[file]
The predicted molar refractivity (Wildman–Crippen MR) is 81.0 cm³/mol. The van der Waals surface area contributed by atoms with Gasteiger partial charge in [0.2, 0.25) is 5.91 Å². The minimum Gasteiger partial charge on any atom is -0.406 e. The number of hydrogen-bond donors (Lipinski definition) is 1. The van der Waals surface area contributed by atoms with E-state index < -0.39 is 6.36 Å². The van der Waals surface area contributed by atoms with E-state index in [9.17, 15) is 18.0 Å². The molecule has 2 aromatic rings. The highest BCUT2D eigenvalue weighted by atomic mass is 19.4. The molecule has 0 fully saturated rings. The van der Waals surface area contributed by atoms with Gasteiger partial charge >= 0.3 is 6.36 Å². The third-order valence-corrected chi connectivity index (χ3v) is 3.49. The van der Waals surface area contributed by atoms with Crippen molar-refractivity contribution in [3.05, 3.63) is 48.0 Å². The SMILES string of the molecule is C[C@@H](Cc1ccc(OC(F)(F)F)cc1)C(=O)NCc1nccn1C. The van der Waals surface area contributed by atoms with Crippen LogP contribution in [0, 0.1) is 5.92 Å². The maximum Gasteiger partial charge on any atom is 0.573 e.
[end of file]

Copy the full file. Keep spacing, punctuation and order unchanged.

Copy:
The predicted molar refractivity (Wildman–Crippen MR) is 81.0 cm³/mol. The van der Waals surface area contributed by atoms with Gasteiger partial charge in [0.2, 0.25) is 5.91 Å². The minimum Gasteiger partial charge on any atom is -0.406 e. The number of hydrogen-bond donors (Lipinski definition) is 1. The van der Waals surface area contributed by atoms with E-state index < -0.39 is 6.36 Å². The van der Waals surface area contributed by atoms with E-state index in [9.17, 15) is 18.0 Å². The molecule has 2 aromatic rings. The highest BCUT2D eigenvalue weighted by atomic mass is 19.4. The molecule has 0 fully saturated rings. The van der Waals surface area contributed by atoms with Gasteiger partial charge >= 0.3 is 6.36 Å². The third-order valence-corrected chi connectivity index (χ3v) is 3.49. The van der Waals surface area contributed by atoms with Crippen molar-refractivity contribution in [3.05, 3.63) is 48.0 Å². The SMILES string of the molecule is C[C@@H](Cc1ccc(OC(F)(F)F)cc1)C(=O)NCc1nccn1C. The van der Waals surface area contributed by atoms with Crippen LogP contribution in [0, 0.1) is 5.92 Å². The maximum Gasteiger partial charge on any atom is 0.573 e.